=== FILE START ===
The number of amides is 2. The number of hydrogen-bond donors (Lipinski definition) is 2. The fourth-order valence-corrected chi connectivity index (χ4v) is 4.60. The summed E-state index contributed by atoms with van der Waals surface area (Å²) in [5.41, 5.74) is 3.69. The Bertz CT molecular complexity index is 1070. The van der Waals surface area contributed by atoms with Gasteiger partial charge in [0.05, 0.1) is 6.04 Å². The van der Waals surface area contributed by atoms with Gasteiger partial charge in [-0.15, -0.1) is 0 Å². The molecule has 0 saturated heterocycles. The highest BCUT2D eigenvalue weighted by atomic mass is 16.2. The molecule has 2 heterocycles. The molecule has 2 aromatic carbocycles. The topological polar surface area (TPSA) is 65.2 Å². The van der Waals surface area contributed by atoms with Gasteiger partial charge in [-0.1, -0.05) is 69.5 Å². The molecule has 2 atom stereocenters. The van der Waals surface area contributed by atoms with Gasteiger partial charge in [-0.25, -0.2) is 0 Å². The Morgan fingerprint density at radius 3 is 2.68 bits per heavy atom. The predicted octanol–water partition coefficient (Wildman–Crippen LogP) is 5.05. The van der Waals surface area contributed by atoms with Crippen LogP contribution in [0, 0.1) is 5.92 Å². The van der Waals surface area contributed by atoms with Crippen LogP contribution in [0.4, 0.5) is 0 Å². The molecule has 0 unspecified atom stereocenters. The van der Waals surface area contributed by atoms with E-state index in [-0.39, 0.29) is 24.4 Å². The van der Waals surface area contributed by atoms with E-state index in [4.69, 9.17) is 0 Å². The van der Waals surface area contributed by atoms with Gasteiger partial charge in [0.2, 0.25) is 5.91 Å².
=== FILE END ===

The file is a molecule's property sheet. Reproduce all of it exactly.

The number of amides is 2. The number of hydrogen-bond donors (Lipinski definition) is 2. The fourth-order valence-corrected chi connectivity index (χ4v) is 4.60. The summed E-state index contributed by atoms with van der Waals surface area (Å²) in [5.41, 5.74) is 3.69. The Bertz CT molecular complexity index is 1070. The van der Waals surface area contributed by atoms with Gasteiger partial charge in [0.05, 0.1) is 6.04 Å². The van der Waals surface area contributed by atoms with Gasteiger partial charge in [-0.15, -0.1) is 0 Å². The molecule has 0 saturated heterocycles. The highest BCUT2D eigenvalue weighted by atomic mass is 16.2. The molecule has 2 heterocycles. The molecule has 2 aromatic carbocycles. The topological polar surface area (TPSA) is 65.2 Å². The van der Waals surface area contributed by atoms with Gasteiger partial charge in [-0.1, -0.05) is 69.5 Å². The molecule has 2 atom stereocenters. The van der Waals surface area contributed by atoms with Gasteiger partial charge in [-0.25, -0.2) is 0 Å². The Morgan fingerprint density at radius 3 is 2.68 bits per heavy atom. The predicted octanol–water partition coefficient (Wildman–Crippen LogP) is 5.05. The van der Waals surface area contributed by atoms with Crippen LogP contribution in [0, 0.1) is 5.92 Å². The van der Waals surface area contributed by atoms with Crippen LogP contribution in [0.4, 0.5) is 0 Å². The molecule has 0 unspecified atom stereocenters. The van der Waals surface area contributed by atoms with E-state index in [-0.39, 0.29) is 24.4 Å². The van der Waals surface area contributed by atoms with E-state index in [4.69, 9.17) is 0 Å². The van der Waals surface area contributed by atoms with Gasteiger partial charge in [0.2, 0.25) is 5.91 Å².